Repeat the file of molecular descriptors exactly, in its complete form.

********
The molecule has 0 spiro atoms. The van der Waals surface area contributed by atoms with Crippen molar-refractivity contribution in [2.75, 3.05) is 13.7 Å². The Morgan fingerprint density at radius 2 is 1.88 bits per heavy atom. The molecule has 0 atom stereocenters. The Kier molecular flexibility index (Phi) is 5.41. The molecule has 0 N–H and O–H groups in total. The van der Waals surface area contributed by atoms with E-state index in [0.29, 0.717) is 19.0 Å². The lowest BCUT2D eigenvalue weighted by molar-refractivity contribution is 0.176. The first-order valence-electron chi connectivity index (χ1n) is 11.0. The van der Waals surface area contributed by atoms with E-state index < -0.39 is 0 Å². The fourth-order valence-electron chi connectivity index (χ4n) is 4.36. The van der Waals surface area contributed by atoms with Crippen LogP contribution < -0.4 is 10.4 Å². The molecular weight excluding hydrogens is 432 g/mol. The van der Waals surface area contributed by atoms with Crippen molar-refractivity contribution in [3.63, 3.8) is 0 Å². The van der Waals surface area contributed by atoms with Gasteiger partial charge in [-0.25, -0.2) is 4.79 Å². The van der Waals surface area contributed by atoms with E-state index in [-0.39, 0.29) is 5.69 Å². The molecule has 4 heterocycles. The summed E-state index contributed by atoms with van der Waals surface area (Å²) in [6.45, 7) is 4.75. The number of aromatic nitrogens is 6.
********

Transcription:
The molecule has 0 spiro atoms. The van der Waals surface area contributed by atoms with Crippen molar-refractivity contribution in [2.75, 3.05) is 13.7 Å². The Morgan fingerprint density at radius 2 is 1.88 bits per heavy atom. The molecule has 0 atom stereocenters. The Kier molecular flexibility index (Phi) is 5.41. The molecule has 0 N–H and O–H groups in total. The van der Waals surface area contributed by atoms with E-state index in [0.29, 0.717) is 19.0 Å². The lowest BCUT2D eigenvalue weighted by molar-refractivity contribution is 0.176. The first-order valence-electron chi connectivity index (χ1n) is 11.0. The van der Waals surface area contributed by atoms with E-state index < -0.39 is 0 Å². The fourth-order valence-electron chi connectivity index (χ4n) is 4.36. The van der Waals surface area contributed by atoms with Crippen LogP contribution < -0.4 is 10.4 Å². The molecular weight excluding hydrogens is 432 g/mol. The van der Waals surface area contributed by atoms with Crippen molar-refractivity contribution in [3.63, 3.8) is 0 Å². The van der Waals surface area contributed by atoms with Gasteiger partial charge in [-0.25, -0.2) is 4.79 Å². The van der Waals surface area contributed by atoms with E-state index in [-0.39, 0.29) is 5.69 Å². The molecule has 4 heterocycles. The summed E-state index contributed by atoms with van der Waals surface area (Å²) in [6.45, 7) is 4.75. The number of aromatic nitrogens is 6.